Problems with President Barack Obama’s plan to fight terrorism have been exposed by the Islamic insurgents in Iraq, The New York Times
Obama outlined his blueprint for the war on terrorists while speaking in May to West Point
graduates, declaring that instead of using American forces to contain violent extremists, the United States would train local troops to fight the threats.
The idea is to prevent expensive wars such as Iraq and Afghanistan that have resulted in a war-weary public reluctant to support further aggression.
But his hopes have quickly unraveled as extremist fighters with the Islamic State of Iraq and Syria (ISIS) have captured vast regions of those countries in its attempt to create a caliphate in the war-torn zone, the Times said.
The weaknesses in Obama’s plan were highlighted by the quick collapse of the American-trained Iraqi security forces, which have surrendered their weapons and millions of dollars of U.S. military arms while fleeing from the Sunni jihadists.
ISIS has turned from a ragtag bunch of terrorists into a powerful army and administration officials admit it could take months or even years for Iraqis security forces to repel them, the Times said.
The United States will have to be patient while arming and training a "constantly shifting cast of surrogates" to confront the threats it once faced mainly by itself, the newspaper added.
After Obama announced last week that the United Sates would spend $500 million to help Syrian rebels, Pentagon officials said that it could take months before the fighters would be ready for battle.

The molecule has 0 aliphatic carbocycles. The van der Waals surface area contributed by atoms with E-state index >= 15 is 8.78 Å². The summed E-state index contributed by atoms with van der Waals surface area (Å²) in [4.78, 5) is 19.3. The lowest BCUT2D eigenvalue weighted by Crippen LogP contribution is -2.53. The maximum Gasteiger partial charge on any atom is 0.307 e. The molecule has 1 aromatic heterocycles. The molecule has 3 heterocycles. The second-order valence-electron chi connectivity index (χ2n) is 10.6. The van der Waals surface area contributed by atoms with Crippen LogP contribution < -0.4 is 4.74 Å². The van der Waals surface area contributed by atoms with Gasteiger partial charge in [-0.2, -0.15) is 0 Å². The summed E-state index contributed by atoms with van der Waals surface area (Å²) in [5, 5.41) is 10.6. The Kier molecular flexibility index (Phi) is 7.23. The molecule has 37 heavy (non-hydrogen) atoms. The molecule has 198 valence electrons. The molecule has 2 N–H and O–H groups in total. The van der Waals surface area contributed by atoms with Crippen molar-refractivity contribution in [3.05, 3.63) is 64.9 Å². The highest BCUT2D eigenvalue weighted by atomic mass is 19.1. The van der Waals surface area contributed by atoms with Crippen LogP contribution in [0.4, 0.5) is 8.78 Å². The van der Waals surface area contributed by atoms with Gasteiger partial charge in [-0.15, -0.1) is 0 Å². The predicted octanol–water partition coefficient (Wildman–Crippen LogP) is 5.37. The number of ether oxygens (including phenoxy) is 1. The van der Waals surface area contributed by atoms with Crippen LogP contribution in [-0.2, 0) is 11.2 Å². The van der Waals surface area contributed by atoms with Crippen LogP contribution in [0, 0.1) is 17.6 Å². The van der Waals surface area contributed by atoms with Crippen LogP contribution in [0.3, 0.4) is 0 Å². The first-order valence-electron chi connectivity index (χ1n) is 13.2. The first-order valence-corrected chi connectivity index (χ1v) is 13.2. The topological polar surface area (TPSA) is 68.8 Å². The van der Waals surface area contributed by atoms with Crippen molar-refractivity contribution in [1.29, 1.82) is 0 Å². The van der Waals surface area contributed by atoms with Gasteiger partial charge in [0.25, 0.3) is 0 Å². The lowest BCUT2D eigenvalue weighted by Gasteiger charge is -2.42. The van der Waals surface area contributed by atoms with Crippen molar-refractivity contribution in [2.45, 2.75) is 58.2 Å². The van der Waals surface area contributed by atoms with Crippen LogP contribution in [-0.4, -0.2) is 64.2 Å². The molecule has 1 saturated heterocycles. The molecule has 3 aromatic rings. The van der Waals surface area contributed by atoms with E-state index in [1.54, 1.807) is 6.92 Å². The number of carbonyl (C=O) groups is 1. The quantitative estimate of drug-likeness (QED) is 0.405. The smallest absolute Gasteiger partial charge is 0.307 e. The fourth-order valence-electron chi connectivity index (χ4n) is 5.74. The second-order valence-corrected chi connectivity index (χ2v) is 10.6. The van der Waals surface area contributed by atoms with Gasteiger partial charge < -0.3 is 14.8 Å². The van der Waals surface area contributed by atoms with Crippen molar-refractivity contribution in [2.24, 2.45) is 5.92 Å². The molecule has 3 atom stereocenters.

"The Islamic State’s resources are increasing faster than the appropriations process back in Washington," Robert Ford, a former American ambassador to Syria, told the Times. "The administration is going to have to think of some things to do in the short term."
In Iraq, the Pentagon is likely to need several months to retrain Iraqi forces, having already spent $25 billion in training over the past decade.
White House officials admitted that Obama’s counter-terrorism policy needed time to work, while noting that the United States has used drones, special forces and intelligence assets in the short-term in other Middle East situations.
"Building capable partners is clearly the long-term solution," Benjamin Rhodes, a deputy national security adviser, told the newspaper. "But as we’ve shown in places like Yemen and Somalia, if we have to fill gaps with U.S. direct action against a specific terrorist threat, we are prepared to do so."
The Obama administration has considered air strikes in Iraq and Syria, but that plan has its own drawback, namely that ISIS fighters are now working alongside Sunni Iraqis opposed to the Shiite government.
"That’s going to be a tough challenge, to separate them, if we were to take a decision to strike," Joint Chiefs of Staff chairman Gen. Martin Dempsey said at a briefing, according to the Times.
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